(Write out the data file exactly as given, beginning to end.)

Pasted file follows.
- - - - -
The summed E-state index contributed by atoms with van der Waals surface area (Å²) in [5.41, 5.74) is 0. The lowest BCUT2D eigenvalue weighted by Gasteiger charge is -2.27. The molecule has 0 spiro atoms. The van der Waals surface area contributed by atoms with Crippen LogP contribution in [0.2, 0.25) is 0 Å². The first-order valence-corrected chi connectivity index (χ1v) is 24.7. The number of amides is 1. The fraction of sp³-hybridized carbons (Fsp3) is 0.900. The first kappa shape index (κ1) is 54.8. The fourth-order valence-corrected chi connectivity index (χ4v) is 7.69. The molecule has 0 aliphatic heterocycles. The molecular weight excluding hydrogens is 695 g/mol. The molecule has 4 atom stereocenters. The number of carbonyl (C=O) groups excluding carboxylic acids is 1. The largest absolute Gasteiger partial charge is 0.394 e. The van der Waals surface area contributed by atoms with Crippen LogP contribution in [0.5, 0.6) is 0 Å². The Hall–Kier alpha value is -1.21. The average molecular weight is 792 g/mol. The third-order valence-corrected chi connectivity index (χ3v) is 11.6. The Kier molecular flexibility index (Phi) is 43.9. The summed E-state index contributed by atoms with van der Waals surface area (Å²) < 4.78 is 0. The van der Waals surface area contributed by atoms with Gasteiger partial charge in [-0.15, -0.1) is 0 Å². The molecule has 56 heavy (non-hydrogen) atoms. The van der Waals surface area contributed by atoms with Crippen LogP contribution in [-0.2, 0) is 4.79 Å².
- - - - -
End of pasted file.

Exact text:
The summed E-state index contributed by atoms with van der Waals surface area (Å²) in [5.41, 5.74) is 0. The lowest BCUT2D eigenvalue weighted by Gasteiger charge is -2.27. The molecule has 0 spiro atoms. The van der Waals surface area contributed by atoms with Crippen LogP contribution in [0.2, 0.25) is 0 Å². The first-order valence-corrected chi connectivity index (χ1v) is 24.7. The number of amides is 1. The fraction of sp³-hybridized carbons (Fsp3) is 0.900. The first kappa shape index (κ1) is 54.8. The fourth-order valence-corrected chi connectivity index (χ4v) is 7.69. The molecule has 0 aliphatic heterocycles. The molecular weight excluding hydrogens is 695 g/mol. The molecule has 4 atom stereocenters. The number of carbonyl (C=O) groups excluding carboxylic acids is 1. The largest absolute Gasteiger partial charge is 0.394 e. The van der Waals surface area contributed by atoms with Crippen LogP contribution in [0.5, 0.6) is 0 Å². The Hall–Kier alpha value is -1.21. The average molecular weight is 792 g/mol. The third-order valence-corrected chi connectivity index (χ3v) is 11.6. The Kier molecular flexibility index (Phi) is 43.9. The summed E-state index contributed by atoms with van der Waals surface area (Å²) < 4.78 is 0. The van der Waals surface area contributed by atoms with Gasteiger partial charge in [-0.15, -0.1) is 0 Å². The molecule has 56 heavy (non-hydrogen) atoms. The van der Waals surface area contributed by atoms with Crippen LogP contribution in [-0.2, 0) is 4.79 Å².